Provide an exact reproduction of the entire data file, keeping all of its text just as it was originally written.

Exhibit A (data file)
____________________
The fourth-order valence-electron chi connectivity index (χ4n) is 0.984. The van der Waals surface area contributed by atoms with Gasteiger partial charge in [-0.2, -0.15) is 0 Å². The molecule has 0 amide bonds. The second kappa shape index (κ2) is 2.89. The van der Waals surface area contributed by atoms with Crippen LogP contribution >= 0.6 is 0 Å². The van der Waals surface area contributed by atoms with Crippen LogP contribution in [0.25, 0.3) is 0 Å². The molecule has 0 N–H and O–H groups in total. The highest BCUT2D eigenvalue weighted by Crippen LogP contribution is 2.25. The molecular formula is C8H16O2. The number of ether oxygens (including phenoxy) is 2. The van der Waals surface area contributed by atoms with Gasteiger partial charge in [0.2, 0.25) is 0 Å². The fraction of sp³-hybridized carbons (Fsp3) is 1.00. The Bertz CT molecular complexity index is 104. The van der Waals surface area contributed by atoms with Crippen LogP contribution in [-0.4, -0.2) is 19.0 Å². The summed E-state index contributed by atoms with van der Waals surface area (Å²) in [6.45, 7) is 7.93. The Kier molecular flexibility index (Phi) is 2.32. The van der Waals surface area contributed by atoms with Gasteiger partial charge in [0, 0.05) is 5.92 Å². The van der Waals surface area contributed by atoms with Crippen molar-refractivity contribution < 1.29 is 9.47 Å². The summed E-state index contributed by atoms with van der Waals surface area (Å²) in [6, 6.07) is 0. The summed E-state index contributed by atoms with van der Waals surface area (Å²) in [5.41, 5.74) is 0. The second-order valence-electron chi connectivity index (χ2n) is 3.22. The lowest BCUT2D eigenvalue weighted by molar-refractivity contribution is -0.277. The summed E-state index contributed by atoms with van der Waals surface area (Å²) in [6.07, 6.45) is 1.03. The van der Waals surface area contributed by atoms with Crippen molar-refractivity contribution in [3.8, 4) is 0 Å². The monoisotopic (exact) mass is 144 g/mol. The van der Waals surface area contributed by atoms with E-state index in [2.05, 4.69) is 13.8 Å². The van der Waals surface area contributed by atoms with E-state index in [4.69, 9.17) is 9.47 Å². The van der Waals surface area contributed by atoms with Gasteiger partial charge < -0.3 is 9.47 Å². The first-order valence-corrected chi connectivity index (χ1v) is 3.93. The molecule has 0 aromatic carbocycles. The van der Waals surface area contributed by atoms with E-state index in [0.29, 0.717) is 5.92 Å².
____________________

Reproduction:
The fourth-order valence-electron chi connectivity index (χ4n) is 0.984. The van der Waals surface area contributed by atoms with Gasteiger partial charge in [-0.2, -0.15) is 0 Å². The molecule has 0 amide bonds. The second kappa shape index (κ2) is 2.89. The van der Waals surface area contributed by atoms with Crippen LogP contribution >= 0.6 is 0 Å². The van der Waals surface area contributed by atoms with Crippen LogP contribution in [0.25, 0.3) is 0 Å². The molecule has 0 N–H and O–H groups in total. The highest BCUT2D eigenvalue weighted by Crippen LogP contribution is 2.25. The molecular formula is C8H16O2. The number of ether oxygens (including phenoxy) is 2. The van der Waals surface area contributed by atoms with Gasteiger partial charge in [0.2, 0.25) is 0 Å². The fraction of sp³-hybridized carbons (Fsp3) is 1.00. The Bertz CT molecular complexity index is 104. The van der Waals surface area contributed by atoms with Crippen LogP contribution in [-0.4, -0.2) is 19.0 Å². The summed E-state index contributed by atoms with van der Waals surface area (Å²) in [6.45, 7) is 7.93. The Kier molecular flexibility index (Phi) is 2.32. The van der Waals surface area contributed by atoms with Gasteiger partial charge in [0, 0.05) is 5.92 Å². The van der Waals surface area contributed by atoms with Crippen molar-refractivity contribution < 1.29 is 9.47 Å². The summed E-state index contributed by atoms with van der Waals surface area (Å²) in [6, 6.07) is 0. The summed E-state index contributed by atoms with van der Waals surface area (Å²) in [5.41, 5.74) is 0. The second-order valence-electron chi connectivity index (χ2n) is 3.22. The lowest BCUT2D eigenvalue weighted by molar-refractivity contribution is -0.277. The summed E-state index contributed by atoms with van der Waals surface area (Å²) in [6.07, 6.45) is 1.03. The van der Waals surface area contributed by atoms with Crippen molar-refractivity contribution in [3.8, 4) is 0 Å². The monoisotopic (exact) mass is 144 g/mol. The van der Waals surface area contributed by atoms with E-state index in [2.05, 4.69) is 13.8 Å². The van der Waals surface area contributed by atoms with E-state index in [4.69, 9.17) is 9.47 Å². The van der Waals surface area contributed by atoms with Gasteiger partial charge < -0.3 is 9.47 Å². The first-order valence-corrected chi connectivity index (χ1v) is 3.93. The molecule has 0 aromatic carbocycles. The van der Waals surface area contributed by atoms with E-state index in [0.29, 0.717) is 5.92 Å².